for (each gameObject in bucket)
{
gameObject.PostAnimUpdate(dt);
}

g_ragdollSystem.ApplySkeletonsToRagDolls(bucket);
g_physicsEngine.Simulate(bucket, dt);
// runs
// ragdolls too
g_collisionEngine.DetectAndResolveCollisions
(bucket, dt);

g_ragdollSystem.ApplyRagDollsToSkeletons(bucket);
g_animationEngine.FinalizePoseAndMatrixPalette
(bucket);

for (each gameObject in bucket)
{
gameObject.FinalUpdate(dt);
}
// ...
}
void RunGameLoop()

{
while (true)
{
// ...

UpdateBucket(g_bucketVehiclesAndPlatforms);

UpdateBucket(g_bucketCharacters);

UpdateBucket(g_bucketAttachedObjects);

// ...

g_renderingEngine.RenderSceneAndSwapBuffers();
}
}

In practice, things might a bit more complex than this. For example, some engine subsystems like the physics engine might not support the concept of buckets, perhaps because they are third-party SDKs or because they cannot be practically updated in a bucketed manner. However, this bucketed update is essentially what we used at Naughty Dog to implement Uncharted: Drake's Fortune and are using again for our upcoming title, Uncharted 2: Among Thieves. So it's a method that has proven to be practical and reasonably efficient.


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Comments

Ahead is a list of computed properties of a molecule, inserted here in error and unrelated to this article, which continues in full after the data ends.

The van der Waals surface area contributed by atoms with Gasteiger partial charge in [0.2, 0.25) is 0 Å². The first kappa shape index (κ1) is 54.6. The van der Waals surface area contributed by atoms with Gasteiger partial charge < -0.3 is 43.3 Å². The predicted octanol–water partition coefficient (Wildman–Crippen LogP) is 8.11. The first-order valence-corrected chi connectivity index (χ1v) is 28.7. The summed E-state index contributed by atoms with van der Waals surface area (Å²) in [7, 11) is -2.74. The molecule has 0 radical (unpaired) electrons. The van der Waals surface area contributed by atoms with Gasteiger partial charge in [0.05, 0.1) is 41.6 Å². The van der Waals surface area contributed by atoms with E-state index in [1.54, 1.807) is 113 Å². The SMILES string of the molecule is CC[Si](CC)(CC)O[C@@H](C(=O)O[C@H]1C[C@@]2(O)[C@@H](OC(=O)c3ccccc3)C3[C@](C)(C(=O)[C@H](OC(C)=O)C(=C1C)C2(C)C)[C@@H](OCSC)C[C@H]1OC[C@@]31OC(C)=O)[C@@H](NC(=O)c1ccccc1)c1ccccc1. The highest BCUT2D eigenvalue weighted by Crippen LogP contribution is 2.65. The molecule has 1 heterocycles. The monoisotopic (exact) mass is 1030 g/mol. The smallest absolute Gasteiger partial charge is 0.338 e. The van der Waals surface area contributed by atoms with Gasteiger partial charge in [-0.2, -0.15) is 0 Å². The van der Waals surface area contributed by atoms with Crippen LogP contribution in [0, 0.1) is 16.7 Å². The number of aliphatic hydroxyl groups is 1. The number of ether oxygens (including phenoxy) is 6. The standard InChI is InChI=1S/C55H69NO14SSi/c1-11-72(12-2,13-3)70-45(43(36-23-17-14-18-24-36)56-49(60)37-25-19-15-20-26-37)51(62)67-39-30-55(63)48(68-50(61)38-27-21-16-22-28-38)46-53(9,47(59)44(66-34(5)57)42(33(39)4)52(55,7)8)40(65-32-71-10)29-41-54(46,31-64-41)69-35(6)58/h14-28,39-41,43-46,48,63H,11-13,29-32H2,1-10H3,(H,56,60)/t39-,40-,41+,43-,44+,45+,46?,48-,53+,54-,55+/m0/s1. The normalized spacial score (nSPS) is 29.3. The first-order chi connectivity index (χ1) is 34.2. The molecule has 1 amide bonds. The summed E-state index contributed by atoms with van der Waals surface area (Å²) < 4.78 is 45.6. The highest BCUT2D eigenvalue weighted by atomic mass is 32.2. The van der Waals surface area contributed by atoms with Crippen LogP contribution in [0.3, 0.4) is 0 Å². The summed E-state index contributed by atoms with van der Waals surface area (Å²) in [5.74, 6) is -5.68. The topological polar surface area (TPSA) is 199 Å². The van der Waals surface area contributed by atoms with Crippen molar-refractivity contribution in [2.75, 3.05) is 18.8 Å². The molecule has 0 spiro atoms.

James Hofmann
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Cool read. I've started using something akin to buckets, but I call them "choreographers" and they're conceptually "fatter" - they aren't just there to resolve update dependencies. Instead they replace the actor model, and execute their own code to drive the dependent objects as completely as possible. A squad of soldiers, a tank and its driver, and a group of projectiles can each be expressed in a choreographed form: the choreographer just needs to be aware of which groups of objects it's acting on, and then it can "take over" their AI. Once I did this, the biggest dependency problems disappeared. Individual behavior can still vary in this model, so I haven't "lost" anything as far as I can tell.

Taure Anthony
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A great read

Edelmar Schneider
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Worth every line.

Quentin Smith
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Very nice read. I wonder what affect event listeners would have on these various designs. The core of the system revolving around buckets, which should resolve 80% of timing issues, with exceptions, the 20%, handled by listeners attaching to update events. In your example, B would hold A, a depends on B. Even if A and B are in the same bucket, A knows it depends on B so A ignores updating and instead waits for broadcast from B. Cross dependency resolution rules would have to be applied, say when A depends on B, yet B depends on C, who depends on A. To ensure all objects update, however, more than likely we could throw away confusing linkages for simulation sake.